When to Consider Creating a Foundation With Your Estate
Creating a foundation may be an effective estate planning tool for those who want to preserve their legacy for generations to come. Family members may be able to work as employees of a private foundation, which means that they can draw a salary for as long as the organization exists. Furthermore, there are several strategies that allow you to use your foundation to minimize your estate tax bill.
How to Minimize Your Tax Bill by Creating a Foundation
Any assets that are owned by your foundation are considered to be held outside of your estate. Therefore, they won’t be included for purposes of calculating its value upon your death. Furthermore, up to 30% of the value of any property sold by this entity will be exempt from capital gains taxes.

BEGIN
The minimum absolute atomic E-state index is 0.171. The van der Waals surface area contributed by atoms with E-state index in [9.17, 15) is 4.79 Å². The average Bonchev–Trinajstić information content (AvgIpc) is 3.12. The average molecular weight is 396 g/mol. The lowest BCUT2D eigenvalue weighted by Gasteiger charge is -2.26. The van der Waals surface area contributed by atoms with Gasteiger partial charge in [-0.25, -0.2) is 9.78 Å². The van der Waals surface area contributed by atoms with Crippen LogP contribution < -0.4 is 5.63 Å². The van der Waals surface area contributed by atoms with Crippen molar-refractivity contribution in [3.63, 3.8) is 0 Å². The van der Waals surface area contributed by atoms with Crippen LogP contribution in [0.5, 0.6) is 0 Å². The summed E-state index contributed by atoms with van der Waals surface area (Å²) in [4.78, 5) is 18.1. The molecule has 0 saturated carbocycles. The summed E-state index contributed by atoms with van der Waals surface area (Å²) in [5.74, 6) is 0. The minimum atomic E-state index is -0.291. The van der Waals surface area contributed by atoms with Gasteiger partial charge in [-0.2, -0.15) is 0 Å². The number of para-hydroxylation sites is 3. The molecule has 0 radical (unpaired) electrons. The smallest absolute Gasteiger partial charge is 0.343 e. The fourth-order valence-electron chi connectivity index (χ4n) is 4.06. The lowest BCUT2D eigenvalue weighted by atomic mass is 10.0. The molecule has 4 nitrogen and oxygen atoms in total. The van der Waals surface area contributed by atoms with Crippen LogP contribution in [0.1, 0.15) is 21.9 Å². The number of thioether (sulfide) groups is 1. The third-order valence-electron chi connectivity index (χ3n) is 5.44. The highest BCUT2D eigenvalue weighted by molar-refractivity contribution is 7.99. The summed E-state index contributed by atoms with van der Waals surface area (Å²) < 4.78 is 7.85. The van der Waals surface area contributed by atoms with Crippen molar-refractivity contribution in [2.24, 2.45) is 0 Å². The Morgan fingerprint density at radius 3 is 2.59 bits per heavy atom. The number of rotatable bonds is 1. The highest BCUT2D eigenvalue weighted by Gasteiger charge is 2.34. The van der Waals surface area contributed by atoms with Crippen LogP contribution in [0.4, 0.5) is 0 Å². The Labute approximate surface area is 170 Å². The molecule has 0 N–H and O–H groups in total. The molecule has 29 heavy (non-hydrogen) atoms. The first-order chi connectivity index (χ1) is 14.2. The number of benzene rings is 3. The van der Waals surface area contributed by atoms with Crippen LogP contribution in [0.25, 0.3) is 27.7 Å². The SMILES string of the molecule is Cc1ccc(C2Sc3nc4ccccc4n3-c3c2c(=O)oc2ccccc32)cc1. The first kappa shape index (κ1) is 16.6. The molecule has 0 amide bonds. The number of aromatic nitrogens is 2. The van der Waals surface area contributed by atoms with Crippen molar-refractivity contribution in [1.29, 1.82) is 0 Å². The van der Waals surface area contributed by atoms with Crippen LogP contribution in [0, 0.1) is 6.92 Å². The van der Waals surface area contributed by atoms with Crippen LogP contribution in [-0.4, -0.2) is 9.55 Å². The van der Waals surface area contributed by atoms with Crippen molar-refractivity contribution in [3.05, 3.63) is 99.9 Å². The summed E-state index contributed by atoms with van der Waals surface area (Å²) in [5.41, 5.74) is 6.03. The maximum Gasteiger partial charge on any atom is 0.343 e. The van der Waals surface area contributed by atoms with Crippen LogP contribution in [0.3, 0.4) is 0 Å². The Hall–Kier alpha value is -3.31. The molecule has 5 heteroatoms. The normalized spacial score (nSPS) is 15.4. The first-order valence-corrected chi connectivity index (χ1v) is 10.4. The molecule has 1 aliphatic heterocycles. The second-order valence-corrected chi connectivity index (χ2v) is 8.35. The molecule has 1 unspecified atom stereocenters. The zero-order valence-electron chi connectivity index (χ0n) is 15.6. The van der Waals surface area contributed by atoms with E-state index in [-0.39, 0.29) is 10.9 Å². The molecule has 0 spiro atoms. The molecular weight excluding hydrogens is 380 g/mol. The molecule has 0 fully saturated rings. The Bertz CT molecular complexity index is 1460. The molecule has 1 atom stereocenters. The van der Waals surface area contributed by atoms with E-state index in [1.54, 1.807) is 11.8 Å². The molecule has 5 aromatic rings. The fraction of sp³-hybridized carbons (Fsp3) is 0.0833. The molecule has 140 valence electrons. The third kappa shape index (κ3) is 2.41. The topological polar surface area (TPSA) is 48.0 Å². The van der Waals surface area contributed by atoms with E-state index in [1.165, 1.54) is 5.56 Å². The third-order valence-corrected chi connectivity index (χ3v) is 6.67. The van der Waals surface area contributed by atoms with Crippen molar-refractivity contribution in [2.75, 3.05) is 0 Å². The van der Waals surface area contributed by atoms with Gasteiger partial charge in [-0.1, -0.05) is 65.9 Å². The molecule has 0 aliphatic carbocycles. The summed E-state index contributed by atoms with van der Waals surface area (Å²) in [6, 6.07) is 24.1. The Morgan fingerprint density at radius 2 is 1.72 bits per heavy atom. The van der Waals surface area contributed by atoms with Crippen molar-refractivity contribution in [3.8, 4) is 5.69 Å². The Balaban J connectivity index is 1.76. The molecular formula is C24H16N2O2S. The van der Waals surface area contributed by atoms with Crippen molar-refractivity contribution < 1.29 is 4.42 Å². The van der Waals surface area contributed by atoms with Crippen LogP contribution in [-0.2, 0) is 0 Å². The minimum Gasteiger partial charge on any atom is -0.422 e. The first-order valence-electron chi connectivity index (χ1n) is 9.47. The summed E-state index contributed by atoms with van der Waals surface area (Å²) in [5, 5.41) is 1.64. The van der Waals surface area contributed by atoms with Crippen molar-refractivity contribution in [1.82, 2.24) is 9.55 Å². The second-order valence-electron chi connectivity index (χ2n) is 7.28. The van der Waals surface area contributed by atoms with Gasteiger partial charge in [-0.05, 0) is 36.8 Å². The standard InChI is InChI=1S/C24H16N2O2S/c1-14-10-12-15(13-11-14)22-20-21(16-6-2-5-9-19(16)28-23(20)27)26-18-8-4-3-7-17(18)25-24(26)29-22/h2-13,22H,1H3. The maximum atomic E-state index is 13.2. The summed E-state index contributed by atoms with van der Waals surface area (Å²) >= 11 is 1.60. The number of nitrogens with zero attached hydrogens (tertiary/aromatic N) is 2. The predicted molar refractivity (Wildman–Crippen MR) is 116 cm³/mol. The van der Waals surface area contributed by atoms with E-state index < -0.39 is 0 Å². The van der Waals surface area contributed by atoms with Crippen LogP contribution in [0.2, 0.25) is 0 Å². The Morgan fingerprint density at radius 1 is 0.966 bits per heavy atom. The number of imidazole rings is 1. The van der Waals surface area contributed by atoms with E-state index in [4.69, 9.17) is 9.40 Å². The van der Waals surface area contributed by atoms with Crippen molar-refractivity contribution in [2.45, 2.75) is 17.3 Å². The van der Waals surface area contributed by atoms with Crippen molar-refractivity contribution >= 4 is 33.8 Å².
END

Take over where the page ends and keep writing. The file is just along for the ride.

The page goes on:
The Potential Downfalls of Creating a Foundation
As a general rule, your private foundation is considered a separate legal entity. Therefore, you will need to keep detailed records of any donations that it made and any income that it earned throughout the year. Furthermore, there are various IRS tax reporting and accounting rules that must be respected at all times. There is a good chance that you will need to hire an accountant, an attorney and other professionals to make sure that you’re in compliance with these rules.
Financial and Other Professionals May Offer More Insight
A probate attorney in Las Vegas may be able to provide insight into whether it’s worth creating a foundation. An attorney might also be able to review your estate plan to determine if it was created properly. Other professionals such as accountants or financial planners can also help answer any estate planning questions that you might have.